Local Integration as a Durable Solution? The Case of Rwandan Refugees in Uganda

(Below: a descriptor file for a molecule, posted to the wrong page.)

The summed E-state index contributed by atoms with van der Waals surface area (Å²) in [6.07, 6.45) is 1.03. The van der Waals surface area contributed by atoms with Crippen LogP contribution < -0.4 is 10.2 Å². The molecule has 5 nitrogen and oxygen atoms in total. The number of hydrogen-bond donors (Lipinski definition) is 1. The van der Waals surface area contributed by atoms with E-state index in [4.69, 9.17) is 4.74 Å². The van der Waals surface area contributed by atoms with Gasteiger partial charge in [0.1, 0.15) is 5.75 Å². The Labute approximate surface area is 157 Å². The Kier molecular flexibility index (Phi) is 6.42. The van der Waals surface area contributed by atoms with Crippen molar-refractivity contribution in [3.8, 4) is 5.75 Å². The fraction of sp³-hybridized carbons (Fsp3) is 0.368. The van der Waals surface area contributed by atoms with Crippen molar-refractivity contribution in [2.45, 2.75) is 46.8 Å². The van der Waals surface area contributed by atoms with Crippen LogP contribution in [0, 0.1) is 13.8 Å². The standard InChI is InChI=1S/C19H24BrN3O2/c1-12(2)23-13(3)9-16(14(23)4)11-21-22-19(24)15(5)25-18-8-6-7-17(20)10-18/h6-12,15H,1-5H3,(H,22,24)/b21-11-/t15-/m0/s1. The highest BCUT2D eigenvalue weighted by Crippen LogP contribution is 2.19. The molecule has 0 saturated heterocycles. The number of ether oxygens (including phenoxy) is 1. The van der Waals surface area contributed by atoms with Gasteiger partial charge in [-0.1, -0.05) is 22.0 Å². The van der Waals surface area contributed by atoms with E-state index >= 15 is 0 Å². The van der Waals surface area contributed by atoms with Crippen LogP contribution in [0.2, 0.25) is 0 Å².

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Despite multiple attempts over the last 15 years, Uganda has been unable to find a durable solution for a group of approximately 17,000 Rwandan refugees living on its soil. The cessation of their refugee status has been repeatedly postponed and is about to come into effect at the end of December 2017. If invoked, Rwandan refugees will become illegal immigrants under Ugandan law and can face deportation. This paper argues instead that a policy facilitating local integration in the host country, even if not perfect, offers the best outlook for many Rwandan refugees currently residing in Uganda. In addition, taking into account the voices of these Rwandan refugees themselves, the paper analyses which obstacles still need to be overcome before local integration can be a real durable solution. Two suggestions are made. First, it is needed to move towards a situation of inclusive development for both refugee and host populations in order to guarantee socio-economic integration and avoid potential xenophobia and resentment. Second, Uganda’s conflicting laws need to be addressed in order for refugees to acquire citizenship, an essential dimension of local integration as a durable solution.